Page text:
Outback MagazineOutback Magazine


High, wide and handsome

Story Margrit Beemster
Photos Michael Griffin

ImageThe sun has yet to break the day, but already Cobungra Station's stockmen are in the saddle. Rising and falling in the distance are the sounds of cows calling to their calves, cracking stockwhips and voices urging the stock along.

An early morning mist that persists for most of the morning, muffles the sounds.

We are at the entrance to Sharpes, a holding paddock where the last of Cobungra's cattle to be moved to higher leasehold country for the summer have spent the night. In the low country the temperatures have been in the high 30s with unusual, energy-sapping humidity.

But here in the High Plains, at the home of Victoria's largest and highest cattle station, the morning air is cool, hinting at the occasional shower that later will wet the stockmen's backs as they move the cattle to Dinner Plain.

ImageThe trek is easy, only 20km or so - a gradual climb and the cattle hardly seem fussed by the riders and their dogs driving them along the great Alpine Way.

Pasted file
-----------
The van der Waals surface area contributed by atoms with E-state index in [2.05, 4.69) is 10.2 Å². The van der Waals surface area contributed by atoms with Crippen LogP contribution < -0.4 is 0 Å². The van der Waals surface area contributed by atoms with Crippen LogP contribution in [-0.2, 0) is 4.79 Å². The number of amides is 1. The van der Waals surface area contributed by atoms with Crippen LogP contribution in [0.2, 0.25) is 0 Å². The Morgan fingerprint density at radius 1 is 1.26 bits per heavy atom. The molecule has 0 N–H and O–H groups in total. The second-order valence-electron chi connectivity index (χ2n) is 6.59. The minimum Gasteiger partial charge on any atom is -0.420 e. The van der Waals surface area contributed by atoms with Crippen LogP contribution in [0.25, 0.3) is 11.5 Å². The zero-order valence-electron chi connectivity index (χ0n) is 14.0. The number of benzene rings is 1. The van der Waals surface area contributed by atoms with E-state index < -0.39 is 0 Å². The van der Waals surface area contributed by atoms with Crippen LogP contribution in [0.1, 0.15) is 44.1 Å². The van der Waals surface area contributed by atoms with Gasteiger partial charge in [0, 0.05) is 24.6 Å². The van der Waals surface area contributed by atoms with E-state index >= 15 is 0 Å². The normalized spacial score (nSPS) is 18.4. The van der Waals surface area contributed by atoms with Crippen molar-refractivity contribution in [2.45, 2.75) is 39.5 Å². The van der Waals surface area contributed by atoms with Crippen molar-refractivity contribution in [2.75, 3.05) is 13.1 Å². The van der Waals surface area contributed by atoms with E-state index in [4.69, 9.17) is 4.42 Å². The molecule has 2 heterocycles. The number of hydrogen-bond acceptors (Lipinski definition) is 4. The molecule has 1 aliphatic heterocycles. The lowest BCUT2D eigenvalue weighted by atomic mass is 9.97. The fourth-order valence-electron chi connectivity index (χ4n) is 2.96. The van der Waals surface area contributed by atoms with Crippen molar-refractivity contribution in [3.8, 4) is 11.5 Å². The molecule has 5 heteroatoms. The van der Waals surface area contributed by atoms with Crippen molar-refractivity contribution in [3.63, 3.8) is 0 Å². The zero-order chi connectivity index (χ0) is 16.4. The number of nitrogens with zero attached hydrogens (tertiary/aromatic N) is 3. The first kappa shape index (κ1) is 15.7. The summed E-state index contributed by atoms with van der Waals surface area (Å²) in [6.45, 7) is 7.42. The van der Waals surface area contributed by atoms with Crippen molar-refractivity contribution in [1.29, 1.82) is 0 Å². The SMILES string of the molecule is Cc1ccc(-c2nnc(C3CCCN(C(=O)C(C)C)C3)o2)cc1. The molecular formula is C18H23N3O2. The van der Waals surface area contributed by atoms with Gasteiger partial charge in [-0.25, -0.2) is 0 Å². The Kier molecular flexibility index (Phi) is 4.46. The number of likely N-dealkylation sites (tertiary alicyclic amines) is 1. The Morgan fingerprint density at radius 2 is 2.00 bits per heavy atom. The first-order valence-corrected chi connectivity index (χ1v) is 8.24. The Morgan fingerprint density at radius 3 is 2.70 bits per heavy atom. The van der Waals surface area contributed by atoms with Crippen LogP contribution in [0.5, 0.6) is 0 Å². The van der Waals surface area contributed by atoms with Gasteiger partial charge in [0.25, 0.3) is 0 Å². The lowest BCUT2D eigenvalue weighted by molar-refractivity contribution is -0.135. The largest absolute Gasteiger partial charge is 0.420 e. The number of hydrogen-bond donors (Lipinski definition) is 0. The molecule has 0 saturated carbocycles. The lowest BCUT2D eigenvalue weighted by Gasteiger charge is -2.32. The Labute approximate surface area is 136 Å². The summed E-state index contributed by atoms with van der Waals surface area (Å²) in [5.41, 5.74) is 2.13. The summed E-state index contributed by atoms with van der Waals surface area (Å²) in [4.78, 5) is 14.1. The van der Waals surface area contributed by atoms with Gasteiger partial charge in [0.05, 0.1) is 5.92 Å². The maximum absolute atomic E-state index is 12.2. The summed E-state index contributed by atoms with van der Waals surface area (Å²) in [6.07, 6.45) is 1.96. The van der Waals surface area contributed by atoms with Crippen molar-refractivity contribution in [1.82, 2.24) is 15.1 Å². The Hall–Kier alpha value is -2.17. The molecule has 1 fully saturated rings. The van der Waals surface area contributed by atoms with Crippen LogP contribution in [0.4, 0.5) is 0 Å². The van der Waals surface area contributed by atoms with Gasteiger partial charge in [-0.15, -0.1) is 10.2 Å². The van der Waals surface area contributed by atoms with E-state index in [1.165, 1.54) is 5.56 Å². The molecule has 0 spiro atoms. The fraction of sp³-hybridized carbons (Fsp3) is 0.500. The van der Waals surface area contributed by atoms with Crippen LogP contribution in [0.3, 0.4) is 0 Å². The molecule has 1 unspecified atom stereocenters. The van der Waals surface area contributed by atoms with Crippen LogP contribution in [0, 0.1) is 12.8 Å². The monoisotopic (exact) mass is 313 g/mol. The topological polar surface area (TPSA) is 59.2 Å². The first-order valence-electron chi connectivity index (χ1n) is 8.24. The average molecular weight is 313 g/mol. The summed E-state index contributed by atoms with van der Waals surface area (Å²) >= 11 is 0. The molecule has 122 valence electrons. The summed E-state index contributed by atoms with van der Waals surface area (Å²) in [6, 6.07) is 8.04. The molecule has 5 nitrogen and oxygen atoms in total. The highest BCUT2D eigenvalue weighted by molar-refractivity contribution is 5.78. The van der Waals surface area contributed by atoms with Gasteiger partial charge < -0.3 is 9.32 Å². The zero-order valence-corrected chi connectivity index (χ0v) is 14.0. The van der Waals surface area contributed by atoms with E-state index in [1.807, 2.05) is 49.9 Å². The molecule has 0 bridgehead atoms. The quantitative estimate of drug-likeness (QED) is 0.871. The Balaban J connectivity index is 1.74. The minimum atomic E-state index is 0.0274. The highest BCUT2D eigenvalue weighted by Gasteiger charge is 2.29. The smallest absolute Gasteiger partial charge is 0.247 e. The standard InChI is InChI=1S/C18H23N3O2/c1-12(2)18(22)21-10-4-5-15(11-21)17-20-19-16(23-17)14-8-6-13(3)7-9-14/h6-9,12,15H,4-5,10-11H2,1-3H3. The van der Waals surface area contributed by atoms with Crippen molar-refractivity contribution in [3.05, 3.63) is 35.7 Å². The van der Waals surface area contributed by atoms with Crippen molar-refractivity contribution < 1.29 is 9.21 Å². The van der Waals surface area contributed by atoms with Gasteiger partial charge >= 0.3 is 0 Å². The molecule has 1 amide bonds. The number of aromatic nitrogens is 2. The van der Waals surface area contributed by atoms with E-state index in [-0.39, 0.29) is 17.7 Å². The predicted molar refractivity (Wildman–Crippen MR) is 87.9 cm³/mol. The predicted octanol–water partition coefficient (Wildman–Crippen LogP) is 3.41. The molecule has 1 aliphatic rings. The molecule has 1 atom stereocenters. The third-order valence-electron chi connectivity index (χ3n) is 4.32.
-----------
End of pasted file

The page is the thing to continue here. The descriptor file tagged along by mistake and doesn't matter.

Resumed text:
The stockmen's main concern is the increased number of cars and trucks travelling the road since it was sealed in 1998. "Some people don't understand how to drive through cattle," says Derek Faithfull, 23, who, with brother Tim, 24, and Terry Watt, work full-time for Cobungra Station that extends from near Omeo for 25km up to Dinner Plain.

"They stop and start tooting their horns. Or they get out and take pictures. The mob then splits and goes this way and that!" Story end

Full story: Issue 18, August/ September 2001

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